Steed does not so much reveal surprising new episodes from Duke's life as she underscores the importance of the Christian dimension throughout. For example, the nine–minute film Symphony in Black: A Rhapsody of Negro Life from Paramount Studios, produced in 1935 (and which could be justly called the first music video) expresses Ellington's view of suffering. It contains four segments, "The Laborers," with workers rhythmically stowing cotton bales onto a boat; "A Triangle," featuring the as yet undiscovered Billie Holiday singing the blues; the mournful "A Hymn of Sorrow," a church service where the congregation is in grief; and finally "Harlem Rhythm," a joyful celebration, featuring the great dancer Snake Hips Tucker. The film superimposes scenes of Duke composing at the piano, the Ellington orchestra, melodramatic incidents from African–American life, singers and dancers, all to the compelling sounds of jazz.

Ellington had himself lost a child as a young father. He wanted "Hymn of Sorrow" to be a gift that suggests healing to his listeners. He further wanted audiences to know something of the plight of black people. When asked his thoughts about Gershwin's Porgy and Bess, he candidly reckoned it was not true to the life of the people. Duke wanted "Hymn of Sorrow" last, because he had "put into the dirge all the misery, sorrow, and undertones of the conditions that went with the baby's death," but the studio prevailed and ended the Symphony on an upbeat. The film's editors managed to focus away from the tiny casket beneath the pulpit so that no one would feel uncomfortable. But Steed points out that the heart of Ellington's message goes well beyond a description of the oppression of his own people. It was about the suffering, the sin and the guilt of all humankind.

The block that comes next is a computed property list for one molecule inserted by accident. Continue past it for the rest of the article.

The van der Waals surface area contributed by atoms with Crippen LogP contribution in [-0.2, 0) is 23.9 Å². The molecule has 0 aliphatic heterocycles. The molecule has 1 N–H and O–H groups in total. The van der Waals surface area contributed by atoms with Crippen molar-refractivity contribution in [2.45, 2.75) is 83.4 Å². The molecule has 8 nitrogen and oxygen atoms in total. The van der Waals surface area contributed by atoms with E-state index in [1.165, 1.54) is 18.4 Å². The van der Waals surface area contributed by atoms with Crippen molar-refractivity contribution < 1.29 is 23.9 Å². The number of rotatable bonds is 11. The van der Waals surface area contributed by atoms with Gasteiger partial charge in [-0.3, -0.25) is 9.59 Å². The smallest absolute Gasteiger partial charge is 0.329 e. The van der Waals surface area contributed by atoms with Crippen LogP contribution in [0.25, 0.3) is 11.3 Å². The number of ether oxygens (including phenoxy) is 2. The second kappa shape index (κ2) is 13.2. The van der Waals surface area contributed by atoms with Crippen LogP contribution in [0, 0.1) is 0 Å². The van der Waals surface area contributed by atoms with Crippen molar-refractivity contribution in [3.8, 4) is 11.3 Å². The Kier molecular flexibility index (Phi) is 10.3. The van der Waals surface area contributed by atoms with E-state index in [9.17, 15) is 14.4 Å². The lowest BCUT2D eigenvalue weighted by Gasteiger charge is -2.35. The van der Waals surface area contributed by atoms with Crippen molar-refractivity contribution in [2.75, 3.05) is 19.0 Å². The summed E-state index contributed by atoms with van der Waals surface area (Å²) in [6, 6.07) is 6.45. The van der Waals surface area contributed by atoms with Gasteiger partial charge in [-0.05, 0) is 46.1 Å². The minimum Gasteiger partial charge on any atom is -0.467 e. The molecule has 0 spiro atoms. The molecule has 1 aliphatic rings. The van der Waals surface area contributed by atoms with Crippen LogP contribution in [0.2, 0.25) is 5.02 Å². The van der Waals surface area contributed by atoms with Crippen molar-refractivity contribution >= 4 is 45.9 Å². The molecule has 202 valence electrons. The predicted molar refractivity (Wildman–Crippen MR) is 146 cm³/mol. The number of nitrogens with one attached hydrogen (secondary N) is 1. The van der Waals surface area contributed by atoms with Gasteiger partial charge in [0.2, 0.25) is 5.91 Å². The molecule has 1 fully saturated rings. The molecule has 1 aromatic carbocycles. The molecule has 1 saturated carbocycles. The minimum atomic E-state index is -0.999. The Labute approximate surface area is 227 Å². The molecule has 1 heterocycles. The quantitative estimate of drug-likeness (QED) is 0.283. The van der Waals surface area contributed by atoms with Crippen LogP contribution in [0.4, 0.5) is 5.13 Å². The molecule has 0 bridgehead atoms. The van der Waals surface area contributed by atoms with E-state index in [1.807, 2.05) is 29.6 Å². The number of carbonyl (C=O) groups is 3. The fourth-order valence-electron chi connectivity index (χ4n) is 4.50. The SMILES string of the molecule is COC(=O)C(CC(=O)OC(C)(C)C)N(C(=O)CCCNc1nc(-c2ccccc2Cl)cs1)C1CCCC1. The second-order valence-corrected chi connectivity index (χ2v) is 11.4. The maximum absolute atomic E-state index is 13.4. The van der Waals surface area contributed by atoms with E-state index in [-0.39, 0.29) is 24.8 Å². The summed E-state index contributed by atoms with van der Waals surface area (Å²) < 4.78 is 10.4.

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Duke Ellington would define the essence of orchestral jazz. Part of his achievement is attributable to his ability to work within circumstances that would not appear favorable to the creation of serious art music. In his years at the Cotton Club (1927–1931), where the orchestra came into its own, he developed a style variously dubbed as "jungle music," and "hot–against–cool." The club featured black musicians and waiters, but only allowed white customers, giving them an evening of exotica unlike anything else in the entertainment world. Rather than taking umbrage at the tacit connection of the darker race and primitivism, Ellington took advantage of the opportunity to create new sounds and to improvise with great freedom. He responded to the artistic challenge of balancing soloists against the whole. He also found ways to keep the feeling of spontaneity alive while controlling the overall development within a set musical structure. Among the great compositions to emerge from that period were, "The Mooche," "Black Beauty," and "East St Louis Toodle–Oo."